The War on Conservation

The War on Drugs has many, many unintended consequences, and New Scientist brings another one to our attention:

New Scientist's inquiries suggest that the narcotics trade is a serious but largely neglected impediment to conservation efforts. Drug production and trafficking can damage sensitive ecosystems... . In other cases, biologists and officials who should be enforcing environmental laws are kept away by the threat of violence.

Naturally, prohibition is not given the credit for causing these problems. The article's questionable conclusion:

Ultimately, fundamental change may only happen if there is a shift in strategy in the US-led war on drugs, currently dominated by attempts to reduce supply by targeting illicit crops and drug smugglers. Laurie Freeman, a fellow of a non-governmental organisation called the Washington Office on Latin America, has studied the escalating drug-related violence in Mexico and believes the answer lies in efforts to reduce demand in the US, and a broader approach to aiding Latin American countries in their anti-drugs efforts.

Drug cultivation happens off the beaten path, shifts locations, and is guarded by armed thugs? And this isn't the case for normal crops? I wonder what the difference is.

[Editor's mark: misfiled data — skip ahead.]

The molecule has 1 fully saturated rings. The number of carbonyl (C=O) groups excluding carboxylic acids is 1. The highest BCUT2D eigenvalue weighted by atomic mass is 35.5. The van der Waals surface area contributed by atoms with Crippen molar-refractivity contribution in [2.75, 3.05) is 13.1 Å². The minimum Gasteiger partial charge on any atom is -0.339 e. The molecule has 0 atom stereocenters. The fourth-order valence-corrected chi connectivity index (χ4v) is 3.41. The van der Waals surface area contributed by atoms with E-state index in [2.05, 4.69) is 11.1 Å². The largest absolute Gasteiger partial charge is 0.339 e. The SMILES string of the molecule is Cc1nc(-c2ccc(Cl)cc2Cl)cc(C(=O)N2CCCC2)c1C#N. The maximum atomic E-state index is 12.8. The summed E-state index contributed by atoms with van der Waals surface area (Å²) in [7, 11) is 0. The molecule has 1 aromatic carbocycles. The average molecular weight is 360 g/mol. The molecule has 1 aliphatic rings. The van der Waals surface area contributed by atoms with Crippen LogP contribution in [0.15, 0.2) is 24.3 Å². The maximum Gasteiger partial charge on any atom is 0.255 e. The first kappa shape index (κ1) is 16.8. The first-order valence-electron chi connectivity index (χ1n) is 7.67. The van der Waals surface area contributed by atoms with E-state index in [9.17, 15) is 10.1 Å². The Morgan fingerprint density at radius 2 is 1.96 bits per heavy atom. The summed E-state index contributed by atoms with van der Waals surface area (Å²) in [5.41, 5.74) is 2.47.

Of course, the conservationist organizations affected can't just declare their opposition to prohibition.

[Drug-related violence] is also a difficult topic for groups that rely on a "wholesome" image to attract public donations. "It's not something that foundations necessarily want to print in their annual reports," says Nichols. "It's considered unstoppable. And I think people perceive the danger involved in engaging with it in any way."

The conservation organisation WWF, for instance, is running into narcotics-related problems in the forests of Chocó-Darién, near the Colombia-Panama border. "The issue of drug use and production is very far removed from our expertise," says Tom Lalley, spokesman for WWF-US.

I hope that it's only a matter of time until everybody realizes that they are harmed in some way they didn't expect by the War on Drugs.

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